1. We admitted we were powerless over alcohol — that our lives had become unmanageable.
  2. Came to believe that a Power greater than ourselves could restore us to sanity.
  3. Made a decision to turn our will and our lives over to the care of God as we understood Him.
  4. Made a searching and fearless moral inventory of ourselves.
  5. Admitted to God, to ourselves and to another human being the exact nature of our wrongs.
  6. Were entirely ready to have God remove all these defects of character.
  7. Humbly asked Him to remove our shortcomings.
  8. Made a list of all persons we had harmed, and became willing to make amends to them all.
  9. Made direct amends to such people wherever possible, except when to do so would injure them or others.
  10. Continued to take personal inventory and when we were wrong promptly admitted it.
  11. Sought through prayer and meditation to improve our conscious contact with God, as we understood Him, praying only for knowledge of His will for us and the power to carry that out.
  12. Having had a spiritual awakening as the result of these steps, we tried to carry this message to alcoholics, and to practice these principles in all our affairs.
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A.A. Twelve Traditions ©1955 Alcoholics Anonymous  Reprinted with permission of A.A. World Services, Inc.

  1. Our common welfare should come first; personal recovery depends upon A.A. unity.
  2. For our group purpose, there is but one ultimate authority—a loving God as he may express Himself in our group conscience.  Our leaders are but trusted servants; they do not govern.
  3. The only requirement for A.A. membership is a desire to stop drinking.
  4. Each group should be autonomous except in matters affecting other groups of A.A. as a whole.
  5. Each group has but one primary purpose--to carry its message to the alcoholic who still suffers.
  6. An A.A. group ought never endorse, finance or lend the A.A. name to any related facility or outside enterprise, lest problems of money, property and prestige divert us from our primary purpose.
  7. Every A.A. group ought to be fully self-supporting, declining outside contributions.
  8. Alcoholics Anonymous should remain forever nonprofessional, but our service centers may employ special workers.
  9. A.A., as such, ought never be organized; but we may create service boards or committees directly responsible to those they serve.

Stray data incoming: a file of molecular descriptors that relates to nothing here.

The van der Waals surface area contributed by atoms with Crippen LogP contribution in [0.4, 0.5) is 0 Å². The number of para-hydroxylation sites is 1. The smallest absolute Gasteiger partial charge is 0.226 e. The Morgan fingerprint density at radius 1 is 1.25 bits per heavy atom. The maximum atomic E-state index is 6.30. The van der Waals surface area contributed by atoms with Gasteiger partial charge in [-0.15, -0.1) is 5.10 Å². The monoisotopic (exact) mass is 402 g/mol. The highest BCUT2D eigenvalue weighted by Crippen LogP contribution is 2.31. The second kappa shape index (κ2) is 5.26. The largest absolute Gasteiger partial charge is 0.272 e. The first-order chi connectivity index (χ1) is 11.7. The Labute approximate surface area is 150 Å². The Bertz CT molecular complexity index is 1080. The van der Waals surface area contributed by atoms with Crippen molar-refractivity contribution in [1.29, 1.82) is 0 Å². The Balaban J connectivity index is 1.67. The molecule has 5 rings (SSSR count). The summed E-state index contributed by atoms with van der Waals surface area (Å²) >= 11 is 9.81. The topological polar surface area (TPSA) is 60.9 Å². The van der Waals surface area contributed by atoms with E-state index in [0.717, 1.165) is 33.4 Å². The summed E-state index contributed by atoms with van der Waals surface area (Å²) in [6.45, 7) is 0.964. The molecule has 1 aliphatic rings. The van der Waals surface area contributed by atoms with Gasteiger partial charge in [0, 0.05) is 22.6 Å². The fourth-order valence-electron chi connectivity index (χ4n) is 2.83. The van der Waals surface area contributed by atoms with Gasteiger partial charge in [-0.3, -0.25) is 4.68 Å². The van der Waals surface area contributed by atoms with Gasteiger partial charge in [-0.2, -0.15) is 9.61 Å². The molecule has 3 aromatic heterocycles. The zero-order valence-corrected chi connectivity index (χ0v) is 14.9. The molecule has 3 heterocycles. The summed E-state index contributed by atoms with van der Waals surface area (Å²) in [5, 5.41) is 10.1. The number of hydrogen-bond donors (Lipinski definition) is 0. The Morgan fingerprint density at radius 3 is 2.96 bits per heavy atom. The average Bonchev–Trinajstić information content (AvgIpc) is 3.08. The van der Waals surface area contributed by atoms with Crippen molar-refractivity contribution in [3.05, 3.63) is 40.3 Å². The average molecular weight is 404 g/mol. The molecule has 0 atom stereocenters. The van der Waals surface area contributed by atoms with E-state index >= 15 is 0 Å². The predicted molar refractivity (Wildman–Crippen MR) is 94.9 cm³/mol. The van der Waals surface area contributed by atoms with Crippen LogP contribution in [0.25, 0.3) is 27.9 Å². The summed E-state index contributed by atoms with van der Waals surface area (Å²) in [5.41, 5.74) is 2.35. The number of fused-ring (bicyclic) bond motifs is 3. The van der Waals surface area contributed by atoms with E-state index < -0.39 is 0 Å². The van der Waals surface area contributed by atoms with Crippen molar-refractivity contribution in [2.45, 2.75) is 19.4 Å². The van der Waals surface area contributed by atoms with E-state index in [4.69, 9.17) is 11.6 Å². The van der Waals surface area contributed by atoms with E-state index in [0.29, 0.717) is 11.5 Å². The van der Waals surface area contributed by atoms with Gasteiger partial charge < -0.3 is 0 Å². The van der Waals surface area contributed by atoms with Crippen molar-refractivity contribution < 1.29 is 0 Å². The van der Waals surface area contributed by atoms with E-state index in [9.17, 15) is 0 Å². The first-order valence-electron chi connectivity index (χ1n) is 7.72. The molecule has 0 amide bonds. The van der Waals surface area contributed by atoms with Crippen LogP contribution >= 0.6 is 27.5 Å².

10. Alcoholics Anonymous has no opinion on outside issues; hence the A.A. name ought never be drawn into public controversy.
  11. Our public relations policy is based on attraction rather than promotion; we need always maintain personal anonymity at the level of press, radio and films.
  12. Anonymity is the spiritual foundation of all our traditions, ever reminding us to place principles before personalities.
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Characteristics of Sex and Love Addiction (a partial list)

  1. Having few healthy boundaries, we become sexually involved with and/or emotionally attached to people without knowing them.
  2. Fearing abandonment and loneliness, we stay in and return to painful, destructive relationships, concealing our dependency needs from ourselves and others, growing more isolated and alienated from friends and loved ones, ourselves, and God.
  3. Fearing emotional and/or sexual deprivation, we compulsively pursue and involve ourselves in one relationship after another, sometimes having more than one sexual or emotional liaison at a time.
  4. We confuse love with neediness, physical and sexual attraction, pity and/or the need to rescue or being rescued.
  5. We feel empty and incomplete when we are alone.  Even though we fear intimacy and commitment, we continually search for relationships and sexual contacts.
  6. We sexualize stress, guilt, loneliness, anger, shame, fear and envy.  We use sex or emotional dependence as substitutes for nurturing, care, and support.
  7. We use sex and emotional involvement to manipulate and control others.
  8. We become immobilized or seriously distracted by romantic or sexual obsessions or fantasies.
  9. We avoid responsibility for ourselves by attaching ourselves to people who are emotionally unavailable.